Pension companies are not evil. They are often huge (almost always) and frankly, I do rather think the metaphor of dinosaur may be very apt when attempting to reflect about their future. The world of pensions has changed enormously – truly it has… well to some extent surely…yes of course, and no. Eh? Well yes of course pensions have changed in the sense that the investment choices are now almost unlimited, the amount you can contribute has altered, charges have reduced, you don’t have to buy an annuity, final salary schemes are almost non existent to new members, tax relief, tax allowances have all changed. Technology, not Government has basically caused this (r)evolution.

…and yet, essentially a pension is just a savings plan, designed to provide an income when you stop earning money. I’d suggest that the basic point of a pension has been pretty static and not exactly “revolutionary”.

If you work for or run a pension company, then I’m sure that you are mindful of the enormous changes from a company that administers a pension.. to a company that administers… well a pension. A little unfair (no, a lot) but for most people in the pension world, it has always been about administering a scheme, doing the sums, the admin, the tidying up. The quill evolved into the typewriter and then the pc… now an app? Back in time, pension companies needed to produce c0mpelling reasons to use them – everything from performance to slick admin, financial clout…commission levels and so on.  Sadly most pension companies haven’t been that great at managing or investing money and some are rather better at their “slick admin” than others… financial clout… not really sure what difference this makes when there is a constant background of M&A (merger and acquisition).. the goldfish bowl seems to have shrunk… or did the fish get bigger?… and as we know commission has been banned by the regulator (largely due to bias and mis-selling).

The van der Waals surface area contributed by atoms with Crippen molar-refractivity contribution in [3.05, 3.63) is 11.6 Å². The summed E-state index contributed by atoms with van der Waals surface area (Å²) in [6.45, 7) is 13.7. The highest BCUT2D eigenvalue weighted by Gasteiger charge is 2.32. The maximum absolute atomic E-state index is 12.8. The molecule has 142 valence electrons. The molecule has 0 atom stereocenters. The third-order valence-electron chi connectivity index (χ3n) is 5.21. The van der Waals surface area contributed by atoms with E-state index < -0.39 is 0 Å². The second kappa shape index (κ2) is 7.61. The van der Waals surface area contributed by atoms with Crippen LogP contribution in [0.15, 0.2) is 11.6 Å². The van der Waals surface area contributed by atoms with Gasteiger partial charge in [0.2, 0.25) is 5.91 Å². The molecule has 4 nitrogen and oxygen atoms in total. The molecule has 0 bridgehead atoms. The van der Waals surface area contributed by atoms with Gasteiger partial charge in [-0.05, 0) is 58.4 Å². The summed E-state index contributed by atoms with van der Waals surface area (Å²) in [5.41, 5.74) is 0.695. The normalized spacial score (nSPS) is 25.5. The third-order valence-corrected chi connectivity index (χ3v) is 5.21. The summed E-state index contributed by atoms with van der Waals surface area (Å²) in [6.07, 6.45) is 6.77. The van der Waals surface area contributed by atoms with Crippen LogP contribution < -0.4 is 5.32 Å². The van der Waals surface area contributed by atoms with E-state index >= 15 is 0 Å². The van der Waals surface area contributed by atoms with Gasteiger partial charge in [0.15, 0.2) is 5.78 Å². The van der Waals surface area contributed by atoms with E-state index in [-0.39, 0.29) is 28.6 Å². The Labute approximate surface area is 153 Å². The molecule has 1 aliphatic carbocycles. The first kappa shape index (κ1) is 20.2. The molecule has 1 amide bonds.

So, whilst I can understand that “original contract terms” mean that there are penalties for ceasing payments or moving to another pension company, this still drives me nuts. I know that the future is uncertain and that charges are, but come on… where is the logic in holding a duff fund because it costs even more to move away? new “pensions” aren’t really pensions. They are investment portfolios with a pension tax wrapper. When a decent financial planner is involved, the cost of investment is being reduced (as are your mistakes). If we are serious about restoring trust in financial services, old world pension companies would be wise to waive penalties and allow investors to move, perhaps at a modest admin cost. Your job is then done… unless you can contract your admin expertise and fund management skill to “win back” the investor. So when I see yet another transfer penalty of 15% or 20% it just winds me up. It is not helpful to anyone.

The day is coming, (r)evolution.

Dominic Thomas – Solomons IFA